Don’t Remove Your Special Needs Child from Faith

I rarely mention faith on my blog.  I find it a polarizing topic and something that makes people feel uncomfortable.  I try to wrap my head around that concept and I just can’t.  I wonder if it has something to do with the fact that faith requires to confront two aspects of our lives that seem troubling and counter to the mainstream – conformity and belief without knowing.

Most NTs and autistics alike, whether they admit to it or not, enjoy the feeling of belonging.  We want to be a part of a larger group to whom we can relate and that respects us for our ideas.  Religion forces us to break down into factions smaller than our social circles typically dictate by dividing us up into denominations.  If you think about it, with few exceptions (I’m thinking very small communities or isolated sects) do our social groups not include members of multiple denominations and – indeed – religions themselves.  We might have friends who are Jewish, who are Baptist, and who are Catholic – a very good thing, in my opinion – and we might not want to shift conversation to something that might separate us from the group.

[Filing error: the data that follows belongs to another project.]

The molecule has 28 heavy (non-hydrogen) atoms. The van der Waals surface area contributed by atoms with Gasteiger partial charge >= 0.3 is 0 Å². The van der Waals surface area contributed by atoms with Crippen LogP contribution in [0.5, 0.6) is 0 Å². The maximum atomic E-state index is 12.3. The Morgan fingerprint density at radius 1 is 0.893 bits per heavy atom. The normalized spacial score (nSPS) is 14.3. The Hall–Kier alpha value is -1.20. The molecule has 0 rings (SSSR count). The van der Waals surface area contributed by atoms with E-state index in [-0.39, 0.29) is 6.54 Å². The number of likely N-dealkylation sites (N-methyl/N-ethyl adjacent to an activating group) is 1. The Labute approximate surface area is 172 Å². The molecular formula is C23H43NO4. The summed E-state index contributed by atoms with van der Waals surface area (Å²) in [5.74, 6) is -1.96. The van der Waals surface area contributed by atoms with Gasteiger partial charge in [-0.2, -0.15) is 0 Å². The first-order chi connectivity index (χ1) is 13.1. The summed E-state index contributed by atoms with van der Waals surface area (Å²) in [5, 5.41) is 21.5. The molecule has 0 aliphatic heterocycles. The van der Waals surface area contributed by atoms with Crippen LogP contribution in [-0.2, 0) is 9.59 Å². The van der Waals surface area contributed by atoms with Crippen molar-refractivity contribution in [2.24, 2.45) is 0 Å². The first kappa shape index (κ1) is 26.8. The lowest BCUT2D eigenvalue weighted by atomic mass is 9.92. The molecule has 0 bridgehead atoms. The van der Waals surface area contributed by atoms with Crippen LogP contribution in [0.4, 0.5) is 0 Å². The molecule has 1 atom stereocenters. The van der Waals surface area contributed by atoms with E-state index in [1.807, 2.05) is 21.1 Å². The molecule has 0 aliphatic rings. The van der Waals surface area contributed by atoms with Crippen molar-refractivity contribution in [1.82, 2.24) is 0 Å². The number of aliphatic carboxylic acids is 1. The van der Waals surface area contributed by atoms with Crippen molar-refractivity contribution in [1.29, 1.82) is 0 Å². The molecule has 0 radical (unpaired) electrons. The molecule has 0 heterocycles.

Religion also forces us to confront the fact that many of us believe in a higher power, but without direct knowledge of that deity’s existence.  I don’t think that blind faith is the appropriate term, because many of us were raised in a religious tradition that fostered those beliefs from an early age.  That’s not “blind faith”, in my opinion.  Rather, we do have to admit that we believe in something that we cannot physically prove to exist.  To show how reluctant we might be to admit such an aspect of our lives, ask yourself this question…would you be willing to tell everyone in your office that you believe in ghosts?  It’s the same concept.  You would be admitting to someone that you believe in something that you cannot see and prove.  Many of us might hesitate to do so.

Yet, I find that having a child with a disability causes several reactions surrounding faith.  One, parents, friends, or well-meaning family members use faith as a reason to justify being “given” a special needs child.  Two, parents might feel angry with their higher power and reject religion.  Three, parents might not reject religion, but might be confronted with a church environment that is not as inclusive as what we expect our schools and communities to be.  Finally, parents might turn to religion as a way to muddle through.